Increase in children, teen’s suicides raise queries over parental legal responsibility

Fatma Lotfi
7 Min Read

In view of the increase in children and teens’ suicides, queries emerged over parents’ legal responsibilities for these cases, and if they ought to be held accountable and charged with neglect.

Suicide is the fourth leading cause of death among children and teenagers between the ages of 10 and 14 according to the Canadian Centre for Suicide Prevention.

Unfortunately, there are low chances, shortage of information and statics regarding the numbers of suicide cases among children and teens in Egypt in recent years.

The Egyptian monitor, ‘Daftar Ahwal for Archiving and Documentation’ issued a report on suicide cases from 2011-2017. It found that the total suicide cases numbered1,746 cases, including 283 attempts, while only in 2017, 422 cases were reported, including 62 attempts.

The report stated that 279 reported suicide cases involved minors, including 47 attempts.

Parental responsibility

“Would you ever imagine that a parent could neglect to the extent which might lead their child to think of or actually commit suicide?” Fawzia Abdel Sattar, a veteran professor of law at Cairo University informed Daily News Egypt. “Most children commit suicide because they their educational exams,” Abdel Sattar added.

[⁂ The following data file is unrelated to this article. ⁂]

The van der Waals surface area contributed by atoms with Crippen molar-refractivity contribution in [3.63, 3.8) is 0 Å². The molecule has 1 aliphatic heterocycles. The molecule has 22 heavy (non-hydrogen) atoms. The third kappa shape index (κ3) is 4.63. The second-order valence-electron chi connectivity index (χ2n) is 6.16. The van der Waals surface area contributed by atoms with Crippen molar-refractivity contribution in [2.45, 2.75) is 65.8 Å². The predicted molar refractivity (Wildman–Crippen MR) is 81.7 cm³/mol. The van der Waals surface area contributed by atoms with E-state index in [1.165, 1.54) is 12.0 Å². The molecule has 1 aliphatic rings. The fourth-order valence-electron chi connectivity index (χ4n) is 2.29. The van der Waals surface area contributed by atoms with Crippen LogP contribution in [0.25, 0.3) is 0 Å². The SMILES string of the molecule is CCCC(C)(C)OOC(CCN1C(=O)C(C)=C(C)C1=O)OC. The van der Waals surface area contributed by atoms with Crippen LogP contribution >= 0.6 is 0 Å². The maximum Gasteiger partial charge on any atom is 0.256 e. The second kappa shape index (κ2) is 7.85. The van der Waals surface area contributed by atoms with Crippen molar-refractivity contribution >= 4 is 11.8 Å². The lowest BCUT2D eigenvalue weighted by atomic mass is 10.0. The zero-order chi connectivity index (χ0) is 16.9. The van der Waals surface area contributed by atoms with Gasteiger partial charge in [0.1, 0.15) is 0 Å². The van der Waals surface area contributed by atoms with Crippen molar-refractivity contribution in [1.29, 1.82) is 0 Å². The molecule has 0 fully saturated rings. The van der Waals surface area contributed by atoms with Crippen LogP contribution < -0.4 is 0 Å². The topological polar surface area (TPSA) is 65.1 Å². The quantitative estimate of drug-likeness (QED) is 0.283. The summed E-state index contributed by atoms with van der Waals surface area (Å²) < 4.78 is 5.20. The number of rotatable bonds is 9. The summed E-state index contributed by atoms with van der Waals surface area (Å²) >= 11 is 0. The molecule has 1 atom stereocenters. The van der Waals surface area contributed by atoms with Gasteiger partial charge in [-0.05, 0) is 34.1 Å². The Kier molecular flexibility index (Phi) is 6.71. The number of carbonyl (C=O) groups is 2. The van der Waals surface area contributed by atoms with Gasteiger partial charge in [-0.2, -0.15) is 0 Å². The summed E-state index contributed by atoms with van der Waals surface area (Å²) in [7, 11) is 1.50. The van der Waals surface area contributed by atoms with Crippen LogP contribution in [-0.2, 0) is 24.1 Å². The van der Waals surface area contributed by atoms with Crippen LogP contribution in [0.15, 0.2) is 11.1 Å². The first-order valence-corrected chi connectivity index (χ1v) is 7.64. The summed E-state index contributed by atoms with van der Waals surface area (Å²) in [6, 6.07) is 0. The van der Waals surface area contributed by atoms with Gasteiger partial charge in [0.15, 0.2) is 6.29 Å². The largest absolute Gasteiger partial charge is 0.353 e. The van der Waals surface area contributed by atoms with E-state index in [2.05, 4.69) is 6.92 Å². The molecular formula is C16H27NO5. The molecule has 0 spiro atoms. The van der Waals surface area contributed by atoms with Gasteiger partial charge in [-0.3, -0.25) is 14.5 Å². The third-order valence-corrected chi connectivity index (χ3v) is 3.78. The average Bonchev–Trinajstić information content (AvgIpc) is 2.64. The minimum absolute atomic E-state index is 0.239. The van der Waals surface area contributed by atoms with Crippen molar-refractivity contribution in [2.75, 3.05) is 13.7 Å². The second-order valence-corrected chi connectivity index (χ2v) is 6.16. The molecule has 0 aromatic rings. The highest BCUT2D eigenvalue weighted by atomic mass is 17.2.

However, Abdel Sattar argued that if the child suffers from depression and their parents were aware of their illness and did not take an action, then in this case, they have to be held responsible and questioned.

“But if they did not know, I cannot ever say that parents should be blamed for the suicide,” Abdel Sattar stated. “If parents acted in a severe violent manner which resulted in their child’s suicide, they have to be held responsible,” Abdel Sattar highlighted.

Abdel Sattar indicated that suspected parents will be only charged with committing “unintentional crime or killing,” and its punishment ranges from six months to three years in prison.

Furthermore, Abdel Sattar pointed out that in such cases, judges usually review all the case’s circumstances and then decide according to the evidence and forensic report.

Exams, mental disorders

During this year, Egypt witnessed an increase in the number of suicides among children. Earlier in November, a preparatory school student committed suicide himself by hanging himself. Investigations revealed that the 13-year boy commits suicide after his parent beat him up in order for him to study.

Another case was a female 18-year-old young woman whom attempted to commit suicide but survived in Al-Behira governorate, who was suffering from mental and physiological problems.

Why do children and teens commit suicide?

According to physiological experts, the majority of children and teens who attempt or commit suicide might suffer from depression, anxiety, and substantial mental health disorders.

Therefore, there is a significant responsibility which parents must bear, to monitor their children’s behaviours and notice if there are any changes in their mental states or actions.

Reasons differ from one child to another